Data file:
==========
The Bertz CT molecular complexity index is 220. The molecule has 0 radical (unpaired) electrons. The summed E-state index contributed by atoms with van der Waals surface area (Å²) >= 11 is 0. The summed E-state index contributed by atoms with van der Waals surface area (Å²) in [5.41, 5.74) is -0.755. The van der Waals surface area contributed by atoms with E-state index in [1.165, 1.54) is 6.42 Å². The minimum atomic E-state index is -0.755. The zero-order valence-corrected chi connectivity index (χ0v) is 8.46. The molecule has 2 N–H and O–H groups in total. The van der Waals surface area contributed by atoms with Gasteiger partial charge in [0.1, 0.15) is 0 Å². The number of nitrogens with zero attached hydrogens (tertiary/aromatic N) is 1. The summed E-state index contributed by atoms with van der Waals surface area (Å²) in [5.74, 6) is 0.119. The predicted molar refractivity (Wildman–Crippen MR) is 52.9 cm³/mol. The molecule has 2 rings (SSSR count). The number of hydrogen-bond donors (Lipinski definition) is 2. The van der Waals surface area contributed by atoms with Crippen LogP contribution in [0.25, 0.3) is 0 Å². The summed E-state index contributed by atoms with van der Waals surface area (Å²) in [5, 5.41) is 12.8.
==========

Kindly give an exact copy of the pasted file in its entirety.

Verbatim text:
The Bertz CT molecular complexity index is 220. The molecule has 0 radical (unpaired) electrons. The summed E-state index contributed by atoms with van der Waals surface area (Å²) >= 11 is 0. The summed E-state index contributed by atoms with van der Waals surface area (Å²) in [5.41, 5.74) is -0.755. The van der Waals surface area contributed by atoms with E-state index in [1.165, 1.54) is 6.42 Å². The minimum atomic E-state index is -0.755. The zero-order valence-corrected chi connectivity index (χ0v) is 8.46. The molecule has 2 N–H and O–H groups in total. The van der Waals surface area contributed by atoms with Gasteiger partial charge in [0.1, 0.15) is 0 Å². The number of nitrogens with zero attached hydrogens (tertiary/aromatic N) is 1. The summed E-state index contributed by atoms with van der Waals surface area (Å²) in [5.74, 6) is 0.119. The predicted molar refractivity (Wildman–Crippen MR) is 52.9 cm³/mol. The molecule has 2 rings (SSSR count). The number of hydrogen-bond donors (Lipinski definition) is 2. The van der Waals surface area contributed by atoms with Crippen LogP contribution in [0.25, 0.3) is 0 Å². The summed E-state index contributed by atoms with van der Waals surface area (Å²) in [5, 5.41) is 12.8.